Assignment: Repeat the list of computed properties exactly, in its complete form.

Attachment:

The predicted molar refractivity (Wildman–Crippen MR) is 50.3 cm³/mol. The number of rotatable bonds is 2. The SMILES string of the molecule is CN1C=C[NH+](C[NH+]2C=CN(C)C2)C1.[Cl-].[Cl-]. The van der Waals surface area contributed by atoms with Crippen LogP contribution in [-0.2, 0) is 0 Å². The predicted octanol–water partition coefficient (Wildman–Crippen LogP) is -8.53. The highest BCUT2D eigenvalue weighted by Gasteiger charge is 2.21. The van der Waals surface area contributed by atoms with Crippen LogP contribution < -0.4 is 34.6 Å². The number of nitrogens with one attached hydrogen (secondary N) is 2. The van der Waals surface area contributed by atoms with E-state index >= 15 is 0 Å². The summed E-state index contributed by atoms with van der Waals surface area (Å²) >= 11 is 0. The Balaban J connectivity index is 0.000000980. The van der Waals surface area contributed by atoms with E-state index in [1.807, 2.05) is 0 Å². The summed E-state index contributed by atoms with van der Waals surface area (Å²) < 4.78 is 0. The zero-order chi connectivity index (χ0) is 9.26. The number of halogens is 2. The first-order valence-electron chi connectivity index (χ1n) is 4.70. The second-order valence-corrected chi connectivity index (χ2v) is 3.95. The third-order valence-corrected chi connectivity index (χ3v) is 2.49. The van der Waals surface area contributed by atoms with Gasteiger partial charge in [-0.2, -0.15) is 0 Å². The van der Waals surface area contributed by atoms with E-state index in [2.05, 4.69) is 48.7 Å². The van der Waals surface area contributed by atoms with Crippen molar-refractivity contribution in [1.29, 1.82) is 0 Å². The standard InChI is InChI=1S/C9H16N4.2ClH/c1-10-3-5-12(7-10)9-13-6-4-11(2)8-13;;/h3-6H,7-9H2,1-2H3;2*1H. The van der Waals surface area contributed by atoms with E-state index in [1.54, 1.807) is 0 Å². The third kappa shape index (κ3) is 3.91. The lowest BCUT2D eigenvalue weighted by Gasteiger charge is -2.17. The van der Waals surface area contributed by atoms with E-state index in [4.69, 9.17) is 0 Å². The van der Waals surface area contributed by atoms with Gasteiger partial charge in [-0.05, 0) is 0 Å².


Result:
The predicted molar refractivity (Wildman–Crippen MR) is 50.3 cm³/mol. The number of rotatable bonds is 2. The SMILES string of the molecule is CN1C=C[NH+](C[NH+]2C=CN(C)C2)C1.[Cl-].[Cl-]. The van der Waals surface area contributed by atoms with Crippen LogP contribution in [-0.2, 0) is 0 Å². The predicted octanol–water partition coefficient (Wildman–Crippen LogP) is -8.53. The highest BCUT2D eigenvalue weighted by Gasteiger charge is 2.21. The van der Waals surface area contributed by atoms with Crippen LogP contribution < -0.4 is 34.6 Å². The number of nitrogens with one attached hydrogen (secondary N) is 2. The van der Waals surface area contributed by atoms with E-state index >= 15 is 0 Å². The summed E-state index contributed by atoms with van der Waals surface area (Å²) >= 11 is 0. The Balaban J connectivity index is 0.000000980. The van der Waals surface area contributed by atoms with E-state index in [1.807, 2.05) is 0 Å². The summed E-state index contributed by atoms with van der Waals surface area (Å²) < 4.78 is 0. The zero-order chi connectivity index (χ0) is 9.26. The number of halogens is 2. The first-order valence-electron chi connectivity index (χ1n) is 4.70. The second-order valence-corrected chi connectivity index (χ2v) is 3.95. The third-order valence-corrected chi connectivity index (χ3v) is 2.49. The van der Waals surface area contributed by atoms with Gasteiger partial charge in [-0.2, -0.15) is 0 Å². The van der Waals surface area contributed by atoms with E-state index in [2.05, 4.69) is 48.7 Å². The van der Waals surface area contributed by atoms with Crippen molar-refractivity contribution in [1.29, 1.82) is 0 Å². The standard InChI is InChI=1S/C9H16N4.2ClH/c1-10-3-5-12(7-10)9-13-6-4-11(2)8-13;;/h3-6H,7-9H2,1-2H3;2*1H. The van der Waals surface area contributed by atoms with E-state index in [1.54, 1.807) is 0 Å². The third kappa shape index (κ3) is 3.91. The lowest BCUT2D eigenvalue weighted by Gasteiger charge is -2.17. The van der Waals surface area contributed by atoms with E-state index in [4.69, 9.17) is 0 Å². The van der Waals surface area contributed by atoms with Gasteiger partial charge in [-0.05, 0) is 0 Å².